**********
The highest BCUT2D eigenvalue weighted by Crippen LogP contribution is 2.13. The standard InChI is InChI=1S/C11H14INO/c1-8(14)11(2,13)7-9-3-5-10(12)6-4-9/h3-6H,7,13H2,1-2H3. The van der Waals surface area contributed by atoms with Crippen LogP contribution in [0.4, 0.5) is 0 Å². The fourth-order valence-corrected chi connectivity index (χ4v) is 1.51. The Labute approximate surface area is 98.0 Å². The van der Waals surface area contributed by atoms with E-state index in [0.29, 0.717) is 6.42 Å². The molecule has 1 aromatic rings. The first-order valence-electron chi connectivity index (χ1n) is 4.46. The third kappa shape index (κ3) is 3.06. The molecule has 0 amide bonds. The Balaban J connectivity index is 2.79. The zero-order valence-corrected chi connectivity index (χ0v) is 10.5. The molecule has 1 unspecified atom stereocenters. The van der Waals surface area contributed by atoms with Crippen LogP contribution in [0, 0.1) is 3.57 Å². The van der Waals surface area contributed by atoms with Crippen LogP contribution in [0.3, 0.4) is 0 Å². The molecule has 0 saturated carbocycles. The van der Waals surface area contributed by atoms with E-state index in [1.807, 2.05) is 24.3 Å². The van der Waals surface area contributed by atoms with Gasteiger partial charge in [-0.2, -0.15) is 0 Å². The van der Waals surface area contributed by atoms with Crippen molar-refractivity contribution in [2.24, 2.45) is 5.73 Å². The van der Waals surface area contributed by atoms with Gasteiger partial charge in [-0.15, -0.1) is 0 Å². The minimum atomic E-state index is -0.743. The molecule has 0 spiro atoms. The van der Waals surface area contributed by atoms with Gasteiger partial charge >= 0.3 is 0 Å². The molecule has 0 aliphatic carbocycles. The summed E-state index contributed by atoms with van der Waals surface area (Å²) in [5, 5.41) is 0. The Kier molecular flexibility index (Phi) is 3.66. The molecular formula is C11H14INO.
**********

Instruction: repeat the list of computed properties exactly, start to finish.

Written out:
The highest BCUT2D eigenvalue weighted by Crippen LogP contribution is 2.13. The standard InChI is InChI=1S/C11H14INO/c1-8(14)11(2,13)7-9-3-5-10(12)6-4-9/h3-6H,7,13H2,1-2H3. The van der Waals surface area contributed by atoms with Crippen LogP contribution in [0.4, 0.5) is 0 Å². The fourth-order valence-corrected chi connectivity index (χ4v) is 1.51. The Labute approximate surface area is 98.0 Å². The van der Waals surface area contributed by atoms with E-state index in [0.29, 0.717) is 6.42 Å². The molecule has 1 aromatic rings. The first-order valence-electron chi connectivity index (χ1n) is 4.46. The third kappa shape index (κ3) is 3.06. The molecule has 0 amide bonds. The Balaban J connectivity index is 2.79. The zero-order valence-corrected chi connectivity index (χ0v) is 10.5. The molecule has 1 unspecified atom stereocenters. The van der Waals surface area contributed by atoms with Crippen LogP contribution in [0, 0.1) is 3.57 Å². The van der Waals surface area contributed by atoms with Crippen LogP contribution in [0.3, 0.4) is 0 Å². The molecule has 0 saturated carbocycles. The van der Waals surface area contributed by atoms with E-state index in [1.807, 2.05) is 24.3 Å². The van der Waals surface area contributed by atoms with Gasteiger partial charge in [-0.2, -0.15) is 0 Å². The van der Waals surface area contributed by atoms with Crippen molar-refractivity contribution in [2.24, 2.45) is 5.73 Å². The van der Waals surface area contributed by atoms with Gasteiger partial charge in [-0.15, -0.1) is 0 Å². The minimum atomic E-state index is -0.743. The molecule has 0 spiro atoms. The van der Waals surface area contributed by atoms with Gasteiger partial charge >= 0.3 is 0 Å². The molecule has 0 aliphatic carbocycles. The summed E-state index contributed by atoms with van der Waals surface area (Å²) in [5, 5.41) is 0. The Kier molecular flexibility index (Phi) is 3.66. The molecular formula is C11H14INO.